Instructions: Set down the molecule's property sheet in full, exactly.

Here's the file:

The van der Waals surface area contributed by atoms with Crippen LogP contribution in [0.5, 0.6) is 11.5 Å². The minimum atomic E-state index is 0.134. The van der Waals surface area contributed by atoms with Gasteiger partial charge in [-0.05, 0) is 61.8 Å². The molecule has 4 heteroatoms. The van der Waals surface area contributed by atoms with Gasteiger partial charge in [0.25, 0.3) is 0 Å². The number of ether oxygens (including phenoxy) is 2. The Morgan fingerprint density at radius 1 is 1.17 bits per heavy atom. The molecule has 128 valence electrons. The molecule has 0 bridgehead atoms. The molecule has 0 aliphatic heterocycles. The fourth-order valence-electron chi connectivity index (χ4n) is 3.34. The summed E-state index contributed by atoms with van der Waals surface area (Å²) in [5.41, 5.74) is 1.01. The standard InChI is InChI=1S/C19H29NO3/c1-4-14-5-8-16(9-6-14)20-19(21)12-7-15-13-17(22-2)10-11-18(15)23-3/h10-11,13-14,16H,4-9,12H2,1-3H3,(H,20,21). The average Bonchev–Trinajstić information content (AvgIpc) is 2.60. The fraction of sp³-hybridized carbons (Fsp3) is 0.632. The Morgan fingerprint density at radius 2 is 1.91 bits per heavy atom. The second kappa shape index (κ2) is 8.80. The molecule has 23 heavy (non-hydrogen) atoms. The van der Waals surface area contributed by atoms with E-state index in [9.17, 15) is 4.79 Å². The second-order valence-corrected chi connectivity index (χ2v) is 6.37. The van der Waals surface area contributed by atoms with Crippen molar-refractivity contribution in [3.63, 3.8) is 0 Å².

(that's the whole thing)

The van der Waals surface area contributed by atoms with Crippen LogP contribution in [0.5, 0.6) is 11.5 Å². The minimum atomic E-state index is 0.134. The van der Waals surface area contributed by atoms with Gasteiger partial charge in [-0.05, 0) is 61.8 Å². The molecule has 4 heteroatoms. The van der Waals surface area contributed by atoms with Gasteiger partial charge in [0.25, 0.3) is 0 Å². The number of ether oxygens (including phenoxy) is 2. The Morgan fingerprint density at radius 1 is 1.17 bits per heavy atom. The molecule has 128 valence electrons. The molecule has 0 bridgehead atoms. The molecule has 0 aliphatic heterocycles. The fourth-order valence-electron chi connectivity index (χ4n) is 3.34. The summed E-state index contributed by atoms with van der Waals surface area (Å²) in [5.41, 5.74) is 1.01. The standard InChI is InChI=1S/C19H29NO3/c1-4-14-5-8-16(9-6-14)20-19(21)12-7-15-13-17(22-2)10-11-18(15)23-3/h10-11,13-14,16H,4-9,12H2,1-3H3,(H,20,21). The average Bonchev–Trinajstić information content (AvgIpc) is 2.60. The fraction of sp³-hybridized carbons (Fsp3) is 0.632. The Morgan fingerprint density at radius 2 is 1.91 bits per heavy atom. The second kappa shape index (κ2) is 8.80. The molecule has 23 heavy (non-hydrogen) atoms. The van der Waals surface area contributed by atoms with E-state index in [9.17, 15) is 4.79 Å². The second-order valence-corrected chi connectivity index (χ2v) is 6.37. The van der Waals surface area contributed by atoms with Crippen molar-refractivity contribution in [3.63, 3.8) is 0 Å².